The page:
A better way of making subsclassing of built-in types stick for attributes?

telesphore4 at gmail.com telesphore4 at gmail.com
Wed May 17 15:07:32 CEST 2006


Ben Finney wrote:
> "telesphore4 at gmail.com" <telesphore4 at gmail.com> writes:
> > Of course, whenever you then set mystr = 'a string'
> ... you're instantiating a 'str' object, since that's what the syntax
> you use will do.
> > you loose the extra goodies that I have attached in the
> > subclass.
> Because you haven't created an object of that subclass.


> The syntax used to make the object assigned to 'foo' is just a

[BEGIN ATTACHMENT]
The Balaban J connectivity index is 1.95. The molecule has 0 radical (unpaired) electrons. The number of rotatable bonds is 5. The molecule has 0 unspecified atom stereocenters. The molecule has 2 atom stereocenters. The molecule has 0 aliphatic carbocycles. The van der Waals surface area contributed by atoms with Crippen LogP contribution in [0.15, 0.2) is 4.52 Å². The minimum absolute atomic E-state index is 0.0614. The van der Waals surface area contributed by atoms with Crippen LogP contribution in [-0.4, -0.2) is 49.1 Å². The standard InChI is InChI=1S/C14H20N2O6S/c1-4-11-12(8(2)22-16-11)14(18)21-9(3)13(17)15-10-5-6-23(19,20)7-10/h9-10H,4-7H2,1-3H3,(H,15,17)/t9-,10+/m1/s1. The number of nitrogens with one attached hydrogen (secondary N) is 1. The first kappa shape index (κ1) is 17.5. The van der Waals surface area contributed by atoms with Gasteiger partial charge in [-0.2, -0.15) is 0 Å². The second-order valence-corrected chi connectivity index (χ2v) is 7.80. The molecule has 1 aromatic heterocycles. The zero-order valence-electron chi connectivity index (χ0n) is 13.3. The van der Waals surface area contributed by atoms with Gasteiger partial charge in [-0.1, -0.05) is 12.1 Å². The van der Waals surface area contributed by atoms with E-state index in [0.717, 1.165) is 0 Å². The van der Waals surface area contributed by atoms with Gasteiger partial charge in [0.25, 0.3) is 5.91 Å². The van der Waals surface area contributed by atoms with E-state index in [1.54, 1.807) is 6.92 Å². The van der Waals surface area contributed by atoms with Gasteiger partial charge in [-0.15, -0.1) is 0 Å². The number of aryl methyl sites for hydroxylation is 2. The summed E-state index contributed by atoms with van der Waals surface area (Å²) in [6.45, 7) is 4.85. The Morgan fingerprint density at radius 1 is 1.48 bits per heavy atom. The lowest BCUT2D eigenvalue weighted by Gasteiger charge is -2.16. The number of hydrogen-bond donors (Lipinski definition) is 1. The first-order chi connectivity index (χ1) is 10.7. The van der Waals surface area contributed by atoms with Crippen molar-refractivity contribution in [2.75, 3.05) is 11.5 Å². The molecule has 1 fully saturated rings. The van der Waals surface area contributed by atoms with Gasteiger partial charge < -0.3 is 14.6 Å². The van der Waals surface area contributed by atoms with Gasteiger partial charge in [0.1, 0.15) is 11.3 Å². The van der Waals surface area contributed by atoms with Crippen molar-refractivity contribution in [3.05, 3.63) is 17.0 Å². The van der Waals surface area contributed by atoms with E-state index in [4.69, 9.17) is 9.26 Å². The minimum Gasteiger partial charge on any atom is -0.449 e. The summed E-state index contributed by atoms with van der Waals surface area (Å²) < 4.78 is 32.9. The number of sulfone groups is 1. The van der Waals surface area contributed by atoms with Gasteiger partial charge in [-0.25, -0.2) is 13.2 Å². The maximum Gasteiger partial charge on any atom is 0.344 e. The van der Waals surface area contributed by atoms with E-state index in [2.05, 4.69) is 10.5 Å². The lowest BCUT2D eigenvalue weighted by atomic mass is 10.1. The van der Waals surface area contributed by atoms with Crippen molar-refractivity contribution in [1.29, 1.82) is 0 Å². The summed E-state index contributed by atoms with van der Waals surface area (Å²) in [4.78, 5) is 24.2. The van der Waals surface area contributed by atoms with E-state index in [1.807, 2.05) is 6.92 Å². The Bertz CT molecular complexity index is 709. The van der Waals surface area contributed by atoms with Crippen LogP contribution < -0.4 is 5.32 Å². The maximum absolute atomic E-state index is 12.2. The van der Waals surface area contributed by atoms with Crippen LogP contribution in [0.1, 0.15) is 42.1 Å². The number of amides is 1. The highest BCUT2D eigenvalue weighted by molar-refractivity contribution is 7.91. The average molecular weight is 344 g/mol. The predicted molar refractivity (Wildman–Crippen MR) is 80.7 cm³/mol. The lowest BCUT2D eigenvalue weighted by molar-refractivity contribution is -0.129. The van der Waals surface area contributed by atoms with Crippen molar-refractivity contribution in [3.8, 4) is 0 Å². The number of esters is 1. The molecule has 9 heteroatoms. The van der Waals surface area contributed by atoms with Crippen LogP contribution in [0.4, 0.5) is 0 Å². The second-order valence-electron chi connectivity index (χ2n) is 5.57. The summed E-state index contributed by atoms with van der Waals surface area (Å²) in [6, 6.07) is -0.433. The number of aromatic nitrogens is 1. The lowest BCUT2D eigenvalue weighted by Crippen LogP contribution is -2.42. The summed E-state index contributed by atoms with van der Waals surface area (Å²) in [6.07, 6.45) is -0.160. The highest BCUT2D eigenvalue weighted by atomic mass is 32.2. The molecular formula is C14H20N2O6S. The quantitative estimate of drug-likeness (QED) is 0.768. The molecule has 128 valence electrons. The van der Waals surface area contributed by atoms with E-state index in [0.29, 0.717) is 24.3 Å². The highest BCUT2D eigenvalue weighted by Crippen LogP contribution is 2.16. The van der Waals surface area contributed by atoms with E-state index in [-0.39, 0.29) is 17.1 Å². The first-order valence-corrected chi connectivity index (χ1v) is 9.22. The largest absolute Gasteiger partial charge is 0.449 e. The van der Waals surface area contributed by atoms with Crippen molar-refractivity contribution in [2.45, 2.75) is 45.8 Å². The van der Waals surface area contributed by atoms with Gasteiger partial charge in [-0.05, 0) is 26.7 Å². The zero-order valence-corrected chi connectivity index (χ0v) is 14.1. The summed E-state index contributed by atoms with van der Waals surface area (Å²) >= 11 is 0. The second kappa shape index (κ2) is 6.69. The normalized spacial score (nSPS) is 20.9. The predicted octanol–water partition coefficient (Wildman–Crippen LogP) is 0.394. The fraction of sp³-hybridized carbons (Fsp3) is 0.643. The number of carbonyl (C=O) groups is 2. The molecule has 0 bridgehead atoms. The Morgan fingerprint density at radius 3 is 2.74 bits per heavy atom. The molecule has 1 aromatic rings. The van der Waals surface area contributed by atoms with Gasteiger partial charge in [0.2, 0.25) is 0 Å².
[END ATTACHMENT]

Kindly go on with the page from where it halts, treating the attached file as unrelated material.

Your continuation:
> shortcut for the syntax used to assign to 'bar'. If you want to
> instantiate anything else, you need to use that explicit syntax, such
> as for the object assigned to 'baz'.
> If you're hoping that "subclass" means "modify the behaviour of the
> original class", you're mistaken. It makes a *new* class that has
> behaviour *inherited from* the original class.

Nah. I was hoping that I hadn't muffed the implementation and there was
a more Pythonic way of doing what I wanted.

Sounds like I've gotten things mostly right from the get go. which is
reassuring for a newbie. using __set__ is the correct way to hide the
vectoring to the __new__ assignment... no further shortcuts.

thanks again

More information about the Python-list mailing list